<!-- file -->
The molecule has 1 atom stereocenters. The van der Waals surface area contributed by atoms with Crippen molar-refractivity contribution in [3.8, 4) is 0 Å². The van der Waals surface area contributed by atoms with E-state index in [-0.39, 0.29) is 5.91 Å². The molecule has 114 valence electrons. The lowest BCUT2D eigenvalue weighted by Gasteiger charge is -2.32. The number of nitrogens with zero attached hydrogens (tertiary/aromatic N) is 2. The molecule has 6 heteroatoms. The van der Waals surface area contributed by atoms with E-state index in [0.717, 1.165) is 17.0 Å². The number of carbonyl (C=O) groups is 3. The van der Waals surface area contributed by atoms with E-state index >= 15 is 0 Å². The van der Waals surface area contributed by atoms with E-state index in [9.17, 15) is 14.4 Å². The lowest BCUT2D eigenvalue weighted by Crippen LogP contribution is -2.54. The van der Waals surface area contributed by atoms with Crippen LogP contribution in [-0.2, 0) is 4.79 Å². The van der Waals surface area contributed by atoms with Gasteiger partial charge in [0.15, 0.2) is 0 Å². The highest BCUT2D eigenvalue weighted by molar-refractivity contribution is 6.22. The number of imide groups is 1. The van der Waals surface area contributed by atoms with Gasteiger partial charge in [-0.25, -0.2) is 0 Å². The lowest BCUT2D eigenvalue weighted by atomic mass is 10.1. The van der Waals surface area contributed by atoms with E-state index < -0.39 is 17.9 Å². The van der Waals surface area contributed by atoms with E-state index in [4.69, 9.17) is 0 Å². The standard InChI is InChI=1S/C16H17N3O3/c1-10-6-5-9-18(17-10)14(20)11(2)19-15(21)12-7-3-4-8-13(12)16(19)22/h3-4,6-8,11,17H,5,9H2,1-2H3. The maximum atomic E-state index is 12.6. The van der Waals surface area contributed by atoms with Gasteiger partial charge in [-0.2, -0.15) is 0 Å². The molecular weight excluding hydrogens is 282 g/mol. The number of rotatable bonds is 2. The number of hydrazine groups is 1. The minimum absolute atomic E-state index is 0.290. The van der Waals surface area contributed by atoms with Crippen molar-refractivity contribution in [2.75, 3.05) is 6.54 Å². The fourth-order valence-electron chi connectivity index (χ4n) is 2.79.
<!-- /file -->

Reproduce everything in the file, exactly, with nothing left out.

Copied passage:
The molecule has 1 atom stereocenters. The van der Waals surface area contributed by atoms with Crippen molar-refractivity contribution in [3.8, 4) is 0 Å². The van der Waals surface area contributed by atoms with E-state index in [-0.39, 0.29) is 5.91 Å². The molecule has 114 valence electrons. The lowest BCUT2D eigenvalue weighted by Gasteiger charge is -2.32. The number of nitrogens with zero attached hydrogens (tertiary/aromatic N) is 2. The molecule has 6 heteroatoms. The van der Waals surface area contributed by atoms with E-state index in [0.717, 1.165) is 17.0 Å². The number of carbonyl (C=O) groups is 3. The van der Waals surface area contributed by atoms with E-state index >= 15 is 0 Å². The van der Waals surface area contributed by atoms with E-state index in [9.17, 15) is 14.4 Å². The lowest BCUT2D eigenvalue weighted by Crippen LogP contribution is -2.54. The van der Waals surface area contributed by atoms with Crippen LogP contribution in [-0.2, 0) is 4.79 Å². The van der Waals surface area contributed by atoms with Gasteiger partial charge in [0.15, 0.2) is 0 Å². The highest BCUT2D eigenvalue weighted by molar-refractivity contribution is 6.22. The number of imide groups is 1. The van der Waals surface area contributed by atoms with Gasteiger partial charge in [-0.25, -0.2) is 0 Å². The lowest BCUT2D eigenvalue weighted by atomic mass is 10.1. The van der Waals surface area contributed by atoms with E-state index < -0.39 is 17.9 Å². The van der Waals surface area contributed by atoms with E-state index in [4.69, 9.17) is 0 Å². The standard InChI is InChI=1S/C16H17N3O3/c1-10-6-5-9-18(17-10)14(20)11(2)19-15(21)12-7-3-4-8-13(12)16(19)22/h3-4,6-8,11,17H,5,9H2,1-2H3. The maximum atomic E-state index is 12.6. The van der Waals surface area contributed by atoms with Gasteiger partial charge in [-0.2, -0.15) is 0 Å². The molecular weight excluding hydrogens is 282 g/mol. The number of rotatable bonds is 2. The number of hydrazine groups is 1. The minimum absolute atomic E-state index is 0.290. The van der Waals surface area contributed by atoms with Crippen molar-refractivity contribution in [2.75, 3.05) is 6.54 Å². The fourth-order valence-electron chi connectivity index (χ4n) is 2.79.